Michelle Burley

Our high school went from banning cell phones to allowing them between classes and at lunch. The kids are doing much better at only trying to use them at those times, rather than trying to sneak in to their bags to check a text in the middle of class. Of course, they still have to get to where they are going during the 5 minutes of passing time, and there is a little too much texting while walking, but they will get to class quickly and sit for 3 minutes and text or check FB, and then when the bell rings, they sometimes need a gentle reminder or they quickly finish a text, but then they don’t put up a fight about putting the devices away.

Merelle Sage

I currently teach 4th graders and have had to confiscate cell phone that ring during the middle of a lesson. I think that allowing students a “tech break ” during instruction is really going to create some problems. Besides why would they need a tech break anyway? Majority of the schools on all levels of education are utilizing technology to conduct lessons and facilitate learning. Therefore they are using some sort of technology already. The last thing i need is to give my students a break to socialize when time is already precious. They must know and understand time and place, in class is not the time, in school is not the place.

[...] That finding has dire implications for students’ ability to learn at every education level. Instead of paying attention in class, “Kids are thinking all the time, ‘Oh my god, who texted me? What’s on Facebook?’” Rosen told the group, according to the Hechinger Report. [...]

[...] That finding has dire implications for students’ ability to learn at every education level. Instead of paying attention in class, “Kids are thinking all the time, ‘Oh my god, who texted me? What’s on Facebook?’” Rosen told the group, according to the Hechinger Report. [...]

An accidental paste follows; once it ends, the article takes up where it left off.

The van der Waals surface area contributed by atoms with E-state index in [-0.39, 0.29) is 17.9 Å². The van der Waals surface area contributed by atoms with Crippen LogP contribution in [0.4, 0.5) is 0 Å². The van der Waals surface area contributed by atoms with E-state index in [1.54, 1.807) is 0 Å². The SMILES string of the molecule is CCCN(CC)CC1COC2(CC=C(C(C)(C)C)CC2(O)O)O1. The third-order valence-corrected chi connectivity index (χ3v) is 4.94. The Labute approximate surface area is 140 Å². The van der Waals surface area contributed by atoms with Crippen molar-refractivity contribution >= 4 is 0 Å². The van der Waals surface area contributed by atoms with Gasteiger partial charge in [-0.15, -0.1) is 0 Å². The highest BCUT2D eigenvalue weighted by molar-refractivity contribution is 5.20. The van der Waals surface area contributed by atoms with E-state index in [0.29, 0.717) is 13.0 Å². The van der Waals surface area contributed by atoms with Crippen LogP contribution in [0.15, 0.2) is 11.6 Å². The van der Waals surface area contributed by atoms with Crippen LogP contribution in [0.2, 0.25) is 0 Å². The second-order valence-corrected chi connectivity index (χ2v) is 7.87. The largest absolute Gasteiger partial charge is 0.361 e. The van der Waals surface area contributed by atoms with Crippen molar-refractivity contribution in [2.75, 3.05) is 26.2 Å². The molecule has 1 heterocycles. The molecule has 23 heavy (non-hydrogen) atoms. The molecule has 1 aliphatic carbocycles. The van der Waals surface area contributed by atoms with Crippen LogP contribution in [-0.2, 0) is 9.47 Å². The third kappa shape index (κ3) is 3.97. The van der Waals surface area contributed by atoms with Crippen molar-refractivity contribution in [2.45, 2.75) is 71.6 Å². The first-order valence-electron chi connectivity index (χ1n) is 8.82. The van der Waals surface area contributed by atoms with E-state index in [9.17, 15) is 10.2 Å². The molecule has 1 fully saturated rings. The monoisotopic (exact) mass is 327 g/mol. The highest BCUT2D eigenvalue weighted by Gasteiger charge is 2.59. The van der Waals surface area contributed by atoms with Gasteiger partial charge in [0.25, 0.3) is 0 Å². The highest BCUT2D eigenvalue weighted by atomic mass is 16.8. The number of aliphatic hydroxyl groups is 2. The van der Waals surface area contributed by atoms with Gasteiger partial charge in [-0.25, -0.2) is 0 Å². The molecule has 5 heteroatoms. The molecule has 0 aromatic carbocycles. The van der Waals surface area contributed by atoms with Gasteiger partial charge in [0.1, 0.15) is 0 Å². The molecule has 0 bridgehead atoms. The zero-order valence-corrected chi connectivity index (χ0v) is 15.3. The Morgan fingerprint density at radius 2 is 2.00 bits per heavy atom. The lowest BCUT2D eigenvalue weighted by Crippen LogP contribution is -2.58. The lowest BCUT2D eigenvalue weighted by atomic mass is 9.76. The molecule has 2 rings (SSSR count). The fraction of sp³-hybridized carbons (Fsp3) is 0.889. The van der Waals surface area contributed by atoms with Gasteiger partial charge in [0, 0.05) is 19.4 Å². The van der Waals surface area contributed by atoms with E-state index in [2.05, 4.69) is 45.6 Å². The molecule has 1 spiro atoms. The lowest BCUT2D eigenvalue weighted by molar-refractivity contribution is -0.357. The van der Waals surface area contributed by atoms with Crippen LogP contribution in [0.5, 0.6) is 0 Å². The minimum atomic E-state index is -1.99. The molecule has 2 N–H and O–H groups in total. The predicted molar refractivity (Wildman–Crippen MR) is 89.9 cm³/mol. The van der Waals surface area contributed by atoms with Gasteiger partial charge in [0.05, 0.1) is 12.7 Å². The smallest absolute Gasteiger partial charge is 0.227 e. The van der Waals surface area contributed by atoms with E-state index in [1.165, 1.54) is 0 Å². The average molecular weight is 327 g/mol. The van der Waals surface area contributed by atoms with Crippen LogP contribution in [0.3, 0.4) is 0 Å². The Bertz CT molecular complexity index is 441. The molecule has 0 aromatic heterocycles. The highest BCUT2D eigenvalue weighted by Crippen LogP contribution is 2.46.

[...] [...]

Jesse Purvis

I do this for my 7th grade language arts class everyday . 22 students are separated into 3 groups which are all reading a different book right now. I meet with one group for a whole class period to discuss the book while the other two groups are doing their work for the week. The students who are not meeting with me areon what I call the 20/50 program. They give me 50 good minutes of hard work and then they have 20 minutes to surf the web, draw, read a magazine, or whatever they can do to get their mind off of the work (no talking). I find that my 7th grade, who used to be labeled the “bad class” because of their chattiness, work more efficiently when they have this schedule. They are turning in stellar work, finding out how to work together when I am not available, and having fun exploring topics they find interesting (approved sites of course!). I got this idea from reading about how Google demands its employees to work a certain portion of the day on something they want to work on rather than a company project.

Sandy

yeah i think that is a great idea having a break once in a while after they work hard and the more they work the more they get to relax.